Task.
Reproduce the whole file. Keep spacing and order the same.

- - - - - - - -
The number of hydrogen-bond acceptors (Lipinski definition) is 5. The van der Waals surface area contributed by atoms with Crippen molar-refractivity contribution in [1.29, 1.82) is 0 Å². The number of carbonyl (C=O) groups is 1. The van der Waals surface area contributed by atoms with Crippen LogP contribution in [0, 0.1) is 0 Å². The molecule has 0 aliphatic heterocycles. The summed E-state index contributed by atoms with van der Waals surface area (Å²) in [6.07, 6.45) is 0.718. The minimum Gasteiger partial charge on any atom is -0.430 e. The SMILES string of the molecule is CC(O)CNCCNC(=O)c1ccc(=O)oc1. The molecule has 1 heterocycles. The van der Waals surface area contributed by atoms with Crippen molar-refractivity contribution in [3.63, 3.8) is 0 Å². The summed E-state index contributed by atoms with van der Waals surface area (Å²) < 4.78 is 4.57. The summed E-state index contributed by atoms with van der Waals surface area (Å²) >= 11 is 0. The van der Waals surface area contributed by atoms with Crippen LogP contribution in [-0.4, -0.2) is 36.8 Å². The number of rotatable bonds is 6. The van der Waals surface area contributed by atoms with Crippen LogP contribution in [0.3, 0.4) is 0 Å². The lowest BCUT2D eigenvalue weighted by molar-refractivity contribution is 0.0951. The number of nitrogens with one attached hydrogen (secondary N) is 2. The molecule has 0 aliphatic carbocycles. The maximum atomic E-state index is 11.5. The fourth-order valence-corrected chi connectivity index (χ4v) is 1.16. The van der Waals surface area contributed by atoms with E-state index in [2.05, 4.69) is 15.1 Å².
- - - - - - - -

The number of hydrogen-bond acceptors (Lipinski definition) is 5. The van der Waals surface area contributed by atoms with Crippen molar-refractivity contribution in [1.29, 1.82) is 0 Å². The number of carbonyl (C=O) groups is 1. The van der Waals surface area contributed by atoms with Crippen LogP contribution in [0, 0.1) is 0 Å². The molecule has 0 aliphatic heterocycles. The summed E-state index contributed by atoms with van der Waals surface area (Å²) in [6.07, 6.45) is 0.718. The minimum Gasteiger partial charge on any atom is -0.430 e. The SMILES string of the molecule is CC(O)CNCCNC(=O)c1ccc(=O)oc1. The molecule has 1 heterocycles. The van der Waals surface area contributed by atoms with Crippen molar-refractivity contribution in [3.63, 3.8) is 0 Å². The summed E-state index contributed by atoms with van der Waals surface area (Å²) < 4.78 is 4.57. The summed E-state index contributed by atoms with van der Waals surface area (Å²) >= 11 is 0. The van der Waals surface area contributed by atoms with Crippen LogP contribution in [-0.4, -0.2) is 36.8 Å². The number of rotatable bonds is 6. The van der Waals surface area contributed by atoms with Crippen LogP contribution in [0.3, 0.4) is 0 Å². The lowest BCUT2D eigenvalue weighted by molar-refractivity contribution is 0.0951. The number of nitrogens with one attached hydrogen (secondary N) is 2. The molecule has 0 aliphatic carbocycles. The maximum atomic E-state index is 11.5. The fourth-order valence-corrected chi connectivity index (χ4v) is 1.16. The van der Waals surface area contributed by atoms with E-state index in [2.05, 4.69) is 15.1 Å².